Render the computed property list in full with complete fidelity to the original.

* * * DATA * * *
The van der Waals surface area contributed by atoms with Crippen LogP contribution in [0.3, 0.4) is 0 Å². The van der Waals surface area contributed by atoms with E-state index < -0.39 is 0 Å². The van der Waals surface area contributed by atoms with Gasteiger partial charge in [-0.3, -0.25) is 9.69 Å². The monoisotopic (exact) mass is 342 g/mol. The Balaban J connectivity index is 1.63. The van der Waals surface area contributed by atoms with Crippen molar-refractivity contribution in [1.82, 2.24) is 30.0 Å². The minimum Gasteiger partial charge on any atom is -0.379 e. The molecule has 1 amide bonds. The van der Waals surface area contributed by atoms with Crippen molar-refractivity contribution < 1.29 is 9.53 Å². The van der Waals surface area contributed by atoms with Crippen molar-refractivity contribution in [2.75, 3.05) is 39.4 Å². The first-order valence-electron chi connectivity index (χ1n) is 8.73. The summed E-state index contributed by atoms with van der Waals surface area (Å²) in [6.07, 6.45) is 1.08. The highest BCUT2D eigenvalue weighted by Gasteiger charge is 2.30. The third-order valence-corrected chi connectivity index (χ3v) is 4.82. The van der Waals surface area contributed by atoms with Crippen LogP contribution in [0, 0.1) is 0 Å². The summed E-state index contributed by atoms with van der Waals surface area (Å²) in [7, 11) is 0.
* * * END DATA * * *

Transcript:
The van der Waals surface area contributed by atoms with Crippen LogP contribution in [0.3, 0.4) is 0 Å². The van der Waals surface area contributed by atoms with E-state index < -0.39 is 0 Å². The van der Waals surface area contributed by atoms with Gasteiger partial charge in [-0.3, -0.25) is 9.69 Å². The monoisotopic (exact) mass is 342 g/mol. The Balaban J connectivity index is 1.63. The van der Waals surface area contributed by atoms with Crippen molar-refractivity contribution in [1.82, 2.24) is 30.0 Å². The minimum Gasteiger partial charge on any atom is -0.379 e. The molecule has 1 amide bonds. The van der Waals surface area contributed by atoms with Crippen molar-refractivity contribution < 1.29 is 9.53 Å². The van der Waals surface area contributed by atoms with Crippen molar-refractivity contribution in [2.75, 3.05) is 39.4 Å². The first-order valence-electron chi connectivity index (χ1n) is 8.73. The summed E-state index contributed by atoms with van der Waals surface area (Å²) in [6.07, 6.45) is 1.08. The highest BCUT2D eigenvalue weighted by Gasteiger charge is 2.30. The third-order valence-corrected chi connectivity index (χ3v) is 4.82. The van der Waals surface area contributed by atoms with Crippen LogP contribution in [0, 0.1) is 0 Å². The summed E-state index contributed by atoms with van der Waals surface area (Å²) in [7, 11) is 0.